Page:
I rise to speak to the Official Development Assistance Multilateral Replenishment Obligations (Special Appropriation) Bill 2019. The bill provides funds to existing and future official development assistance multilateral replenishment obligations. The Greens support this bill, but the government needs to do much more. We are living through a global pandemic with the entire world impacted. We are set to face, as a global community, social and economic consequences at a massive scale which will be felt ever more deeply in the global south.
Wealthy nations like ours have a responsibility to share capacity, information and resources so that other countries have a fighting chance of withstanding this crisis and recovering from it. Sadly, the recent repurposing of our already shrinking aid budget is a signal the coalition government is moving further away from the global community and retreating from its responsibilities. The government should increase rather than repurpose aid to our immediate neighbours so we can come through stronger. The government should also cancel the debt owed to us by Pacific countries. I'm glad to see the Australian government committing to using its leverage at the International Financial Institutions for financial support packages in the Pacific, but this needs to go further. We should be lobbying for debt forgiveness. We live in a grossly unequal world, and we have an obligation to contribute to the global and ongoing response that this pandemic requires—and beyond. Australia has a crucial leadership role to play, and this involves continuing to fund multilateral organisations and work to ensure a strong international effort.
It is a shame then that we have seen the right wing of politics in our country following in the footsteps of US President Donald Trump and attacking organisations like the World Health Organization. Divisive leaders will not get us on the other side of this. Closed-minded politicians will not get us on the other side of this, but our collective global community work will. This is a time when Australia must recognise and foster our global community with the understanding that we are all truly in this together. It's not just one country; it is all of us. This is a time to show leadership. This is a time to build a global community that can face threats such as this in the future. It is also a time to move in solidarity towards a recovery.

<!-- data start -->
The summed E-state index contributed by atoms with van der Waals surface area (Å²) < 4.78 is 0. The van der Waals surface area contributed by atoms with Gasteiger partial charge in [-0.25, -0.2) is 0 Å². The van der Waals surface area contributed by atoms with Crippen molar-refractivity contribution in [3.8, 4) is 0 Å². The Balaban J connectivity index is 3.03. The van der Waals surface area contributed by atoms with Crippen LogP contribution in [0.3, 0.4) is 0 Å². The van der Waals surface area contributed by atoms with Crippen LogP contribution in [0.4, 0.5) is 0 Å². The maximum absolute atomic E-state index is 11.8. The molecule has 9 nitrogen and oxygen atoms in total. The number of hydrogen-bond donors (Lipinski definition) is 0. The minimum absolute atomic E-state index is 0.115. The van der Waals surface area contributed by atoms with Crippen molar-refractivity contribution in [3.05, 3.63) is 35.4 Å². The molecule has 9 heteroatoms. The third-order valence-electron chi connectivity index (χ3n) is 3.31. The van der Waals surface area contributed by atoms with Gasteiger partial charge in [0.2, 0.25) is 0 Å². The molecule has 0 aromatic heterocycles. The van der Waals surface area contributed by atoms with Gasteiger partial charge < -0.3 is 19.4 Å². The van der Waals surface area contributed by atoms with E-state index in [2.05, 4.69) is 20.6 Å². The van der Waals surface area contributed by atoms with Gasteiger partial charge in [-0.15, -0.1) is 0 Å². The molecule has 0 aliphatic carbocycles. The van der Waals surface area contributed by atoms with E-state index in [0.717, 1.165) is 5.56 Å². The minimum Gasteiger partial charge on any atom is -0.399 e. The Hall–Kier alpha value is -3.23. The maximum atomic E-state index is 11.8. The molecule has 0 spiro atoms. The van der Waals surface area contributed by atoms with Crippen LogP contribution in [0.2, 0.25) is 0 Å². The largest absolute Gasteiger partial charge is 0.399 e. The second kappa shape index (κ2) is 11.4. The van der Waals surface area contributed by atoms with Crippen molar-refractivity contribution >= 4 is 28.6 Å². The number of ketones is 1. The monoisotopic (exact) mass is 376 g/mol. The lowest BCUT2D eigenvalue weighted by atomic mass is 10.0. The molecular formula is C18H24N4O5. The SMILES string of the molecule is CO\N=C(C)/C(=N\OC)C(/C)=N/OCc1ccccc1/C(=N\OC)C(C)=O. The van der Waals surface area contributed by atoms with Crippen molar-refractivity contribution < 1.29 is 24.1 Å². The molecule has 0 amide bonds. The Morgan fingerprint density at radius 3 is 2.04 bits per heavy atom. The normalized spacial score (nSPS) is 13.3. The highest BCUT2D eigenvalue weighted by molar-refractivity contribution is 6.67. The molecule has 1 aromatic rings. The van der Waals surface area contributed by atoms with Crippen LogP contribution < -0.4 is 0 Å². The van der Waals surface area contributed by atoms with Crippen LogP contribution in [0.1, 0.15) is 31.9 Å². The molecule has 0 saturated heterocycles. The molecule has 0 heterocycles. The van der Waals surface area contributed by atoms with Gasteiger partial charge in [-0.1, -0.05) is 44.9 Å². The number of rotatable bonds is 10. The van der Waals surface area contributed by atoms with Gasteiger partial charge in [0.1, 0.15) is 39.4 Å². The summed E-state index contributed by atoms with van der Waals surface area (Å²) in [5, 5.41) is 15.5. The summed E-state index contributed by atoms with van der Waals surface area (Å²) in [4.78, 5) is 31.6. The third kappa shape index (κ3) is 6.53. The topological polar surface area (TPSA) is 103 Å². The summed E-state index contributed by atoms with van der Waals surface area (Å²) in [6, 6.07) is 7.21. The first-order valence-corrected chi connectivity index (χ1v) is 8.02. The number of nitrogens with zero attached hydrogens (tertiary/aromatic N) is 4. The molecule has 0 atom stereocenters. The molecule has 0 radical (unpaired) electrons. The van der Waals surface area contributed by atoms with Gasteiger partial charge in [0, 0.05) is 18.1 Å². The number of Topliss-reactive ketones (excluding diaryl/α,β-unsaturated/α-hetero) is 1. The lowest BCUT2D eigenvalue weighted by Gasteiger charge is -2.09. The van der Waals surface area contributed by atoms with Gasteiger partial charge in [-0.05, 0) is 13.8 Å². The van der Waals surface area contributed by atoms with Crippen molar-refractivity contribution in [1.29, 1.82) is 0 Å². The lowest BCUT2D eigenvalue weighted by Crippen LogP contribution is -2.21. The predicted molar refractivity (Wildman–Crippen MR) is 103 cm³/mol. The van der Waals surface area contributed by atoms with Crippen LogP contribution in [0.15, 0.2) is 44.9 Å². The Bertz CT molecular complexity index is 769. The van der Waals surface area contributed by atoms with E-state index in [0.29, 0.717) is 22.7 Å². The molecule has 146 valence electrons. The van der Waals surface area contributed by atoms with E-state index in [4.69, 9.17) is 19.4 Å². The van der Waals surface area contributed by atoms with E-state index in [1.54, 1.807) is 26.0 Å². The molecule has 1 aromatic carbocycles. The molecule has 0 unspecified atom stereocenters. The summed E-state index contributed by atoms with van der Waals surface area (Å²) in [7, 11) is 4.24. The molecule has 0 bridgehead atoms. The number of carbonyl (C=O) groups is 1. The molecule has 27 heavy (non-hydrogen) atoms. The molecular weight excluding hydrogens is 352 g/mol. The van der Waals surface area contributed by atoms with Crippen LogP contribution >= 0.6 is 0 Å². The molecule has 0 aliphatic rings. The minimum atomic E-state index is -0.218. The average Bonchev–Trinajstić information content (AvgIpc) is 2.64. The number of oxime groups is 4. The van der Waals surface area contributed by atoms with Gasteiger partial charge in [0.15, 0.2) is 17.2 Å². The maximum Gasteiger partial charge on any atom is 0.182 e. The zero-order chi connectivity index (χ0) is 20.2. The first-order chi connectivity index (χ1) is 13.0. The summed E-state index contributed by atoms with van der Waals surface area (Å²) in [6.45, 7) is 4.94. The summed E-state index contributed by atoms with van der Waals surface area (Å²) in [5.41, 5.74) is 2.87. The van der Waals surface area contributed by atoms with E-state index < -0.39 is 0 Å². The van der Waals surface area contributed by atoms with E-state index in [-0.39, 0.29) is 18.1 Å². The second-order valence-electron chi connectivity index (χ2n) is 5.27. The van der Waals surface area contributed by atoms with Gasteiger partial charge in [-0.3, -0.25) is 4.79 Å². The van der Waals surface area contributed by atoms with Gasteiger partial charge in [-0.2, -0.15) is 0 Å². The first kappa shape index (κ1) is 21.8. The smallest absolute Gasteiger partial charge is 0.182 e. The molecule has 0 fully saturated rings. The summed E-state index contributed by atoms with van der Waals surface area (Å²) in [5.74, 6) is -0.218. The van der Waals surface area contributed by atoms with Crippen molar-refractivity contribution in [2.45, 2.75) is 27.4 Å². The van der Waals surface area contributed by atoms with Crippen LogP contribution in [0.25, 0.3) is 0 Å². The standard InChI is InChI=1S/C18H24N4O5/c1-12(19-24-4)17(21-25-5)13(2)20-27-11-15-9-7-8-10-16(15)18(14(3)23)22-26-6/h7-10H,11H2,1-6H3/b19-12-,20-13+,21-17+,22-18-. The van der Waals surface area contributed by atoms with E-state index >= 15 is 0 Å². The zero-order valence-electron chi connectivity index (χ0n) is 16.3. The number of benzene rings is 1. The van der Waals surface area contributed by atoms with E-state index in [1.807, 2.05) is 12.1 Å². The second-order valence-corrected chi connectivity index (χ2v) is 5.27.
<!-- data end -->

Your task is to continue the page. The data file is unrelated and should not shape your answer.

Australia's aid and development funding is pitifully low. In fact, it is the lowest it has been in decades. Our aid budget has been cut by 25 per cent since 2013. This is abysmal. It is a real shame that we are not willing to play our part in addressing the vast social, economic, environmental and health inequalities that exist across the world. The impact of COVID-19 will mean millions upon millions more people will fall into poverty in the global south, undoing decades of work fighting against poverty. Our aid is at a dismal level of less than 0.2 per cent of our gross national income, which is well below the OECD average. We must bring our aid back up to at least meet the United Nations' target of 0.7 per cent of our GNI.
We know public health systems are desperately underfunded and ill equipped in many countries. These countries—already low income countries—will be disproportionately affected by the crisis, with social and economic costs of lockdowns and shutdowns far greater than we could imagine. In addition to increasing our aid budget, we must also act immediately to provide emergency funding to countries in the global south to bolster their health, social and economic response.